The story is told in first person, and it's a total pageturner. I read the whole 8 chapters in 2 days and I couldn't stop. They go through various problems that keep you wanting to know what happens next.

The only thing I didn't like too much is that the group of bad boys, Tom's friends, are into some really bad things, which feel a bit too serious for a comedy. I think it could easily be changed with something less nefarious, like doing some mischief such as sneaking into the principal's office to change the grades, or something along the lines. It's a minor thing, though, and it's not bad, but I wouldn't mind if that wasn't there at all, to be honest.

Still, it's a great read that I'm having a lot of fun with, and I'm not stopping with it. I want to see how the story follows. ^_^

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Original, interesting, different

This story is quiet different from other stories, and the world the author has created is very interesting. The story focuses on a multicultural society of werewolves, which are divided in different nations, each occupying their own territory, and each with their own culture. The world and this specie feels very realistic, as these are wolves who wear human skin, but they behave like wolves. They growl at each other to show they're angry, and they whimper and use the body language real wolves do.

I am particularly glad these wolves, while they do have a "wolf inside" trope, they don't have a name (which makes sense, wolves identify each other through scent), and they don't do things "in their head" as in other stories. I'm really glad about that, as that is one trope I actively avoid, so I'm glad I can enjoy this fantastic story.

The characters in the story are very well done. Each feels unique in their own way, and their speech patterns are easily recognizable. Chapters seem long, but I've been hooked to each and every one of them. I'm specially fond of the females, as most have been strong willed yet compassionate and kind to Lo's situation.

The plot is moving slowly, and while I'm all for a good slowburn, given the length of these chapters, I am hoping to see the romance start to move a bit more. I understand that it is necessary, as Tristan is in the situation he's in, but it does feel like it's dragging a bit. Although, to be honest, I'm not staying because of the romance. What's really hooked me is seeing Edith and the other females helping this lost girl heal, and how unique this society feels. I really want to know more about these wolves.

It is a very good read, and I'm glad to see a more realistic, natural way to portray wolves, away from the overused tropes. Even the tropes that are used, as the gifted (fated) have a unique view about them that makes them interesting. The gifted mate issue plays an important role in the story, and how it affects wolves is also unique and interesting, as not all wolves are born with a gifted.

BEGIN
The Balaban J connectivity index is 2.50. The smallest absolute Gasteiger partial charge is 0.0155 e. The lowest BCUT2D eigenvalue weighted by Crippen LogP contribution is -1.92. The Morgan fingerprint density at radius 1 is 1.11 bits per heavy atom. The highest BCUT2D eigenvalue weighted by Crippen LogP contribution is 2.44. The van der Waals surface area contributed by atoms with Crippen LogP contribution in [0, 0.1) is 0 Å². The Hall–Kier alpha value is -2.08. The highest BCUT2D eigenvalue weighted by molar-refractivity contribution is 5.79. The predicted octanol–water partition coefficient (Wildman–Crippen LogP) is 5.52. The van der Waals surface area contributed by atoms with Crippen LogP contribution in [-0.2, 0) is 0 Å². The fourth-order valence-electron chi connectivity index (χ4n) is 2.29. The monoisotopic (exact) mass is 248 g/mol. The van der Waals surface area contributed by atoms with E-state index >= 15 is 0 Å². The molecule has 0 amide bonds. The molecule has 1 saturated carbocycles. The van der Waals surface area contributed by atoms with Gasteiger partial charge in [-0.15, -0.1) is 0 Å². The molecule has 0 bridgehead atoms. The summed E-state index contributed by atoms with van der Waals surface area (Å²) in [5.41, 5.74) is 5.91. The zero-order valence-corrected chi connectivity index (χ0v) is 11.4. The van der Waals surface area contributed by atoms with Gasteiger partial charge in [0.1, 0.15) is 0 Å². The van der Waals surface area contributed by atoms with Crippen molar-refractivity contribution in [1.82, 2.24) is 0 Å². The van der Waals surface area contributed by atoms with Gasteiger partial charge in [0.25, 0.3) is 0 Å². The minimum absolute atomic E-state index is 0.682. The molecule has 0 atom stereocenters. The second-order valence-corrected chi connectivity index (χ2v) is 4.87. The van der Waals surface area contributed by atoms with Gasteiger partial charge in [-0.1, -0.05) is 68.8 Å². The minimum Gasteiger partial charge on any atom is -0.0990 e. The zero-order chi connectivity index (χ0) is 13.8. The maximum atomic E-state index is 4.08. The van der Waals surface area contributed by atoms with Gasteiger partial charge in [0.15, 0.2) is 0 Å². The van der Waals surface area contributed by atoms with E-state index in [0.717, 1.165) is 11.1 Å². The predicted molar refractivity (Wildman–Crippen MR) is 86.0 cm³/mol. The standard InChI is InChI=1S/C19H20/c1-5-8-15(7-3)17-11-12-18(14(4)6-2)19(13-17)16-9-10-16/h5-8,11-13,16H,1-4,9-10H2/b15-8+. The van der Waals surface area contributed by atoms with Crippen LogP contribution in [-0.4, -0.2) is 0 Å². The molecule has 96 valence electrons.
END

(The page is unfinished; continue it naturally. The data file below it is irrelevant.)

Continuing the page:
Highly recommended, specially if you're looking for something different.

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Fast read and amazing main character

I'm going to be completely hones, I don't like vampires, and I actively avoid vampire stories. The reason why I read this one is because I have read Athalia's other works, and they are such amazing writers. I don't regret it. It was a great story that I enjoyed a lot.

After losing his family to vampire hunters, Nosuë has spent the last 400 years wandering the land without a place to call home. That is about to change when he meets a very particular couple. Ronald, the man, is thrilled about being face to face with a real vampire, but his wife is anything but happy about it, so we get to see how Nosuë deals with her rejection while living in their attic.

Nosuë has a great personality. He's a gray character who is a vampire and understand that he's what he is, and doesn't pretend to be anything else. However, being a predator doesn't mean he has to be a monster. He's a gentleman, someone who despises crime and violence, and feeds only when he must and trying not to hurt his prey. However, humans are still prey to him. Having been born in a flock of humans used as food by vampires, he knows all too well that this is the way things are. Being written in first person, I was totally hooked to his personality and all I wanted was to know more about how he thought and felt, about his past and his future. In the end, I was rooting for him to stay with Ron and Taneka because all he longed for was to have a family once again.

Taneka and Ron are also very interesting characters, and they both represent a different side of how humans view vampires. Ron is fascinated by them, and he is doing research on them, and Taneka is afraid of Nosuë. This contrast is great, because Nosuë has to deal with this situation. Ron is writing a book on vampires, using Nosuë as a source of information, and Taneka wants her quiet life back, away from vampires and other nightly creatures. Nosuë doesn't want to make her feel bad, so there are some moments where he is truly conflicted by this.

The story doesn't have many descriptions, and only focuses on what's necessary, and I really loved that. You still get a clear idea of what's going on, but the reading is fluid and fast, and it's such a pageturner because of that. The conflicts that Nosuë goes through, and not knowing whether he will eventually stay or not, kept me wanting to read more and more to see how it all ended for him.

In my opinion, it's a great story, perfect to get out of reader's block as it's so quick paced and fluid, and the characters are just great.

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Alex is best man

If you like slowburn romance, if millionaire mafia bosses who have a gentle side to them, and a bit of age gap trope, then you're totally going to love this story.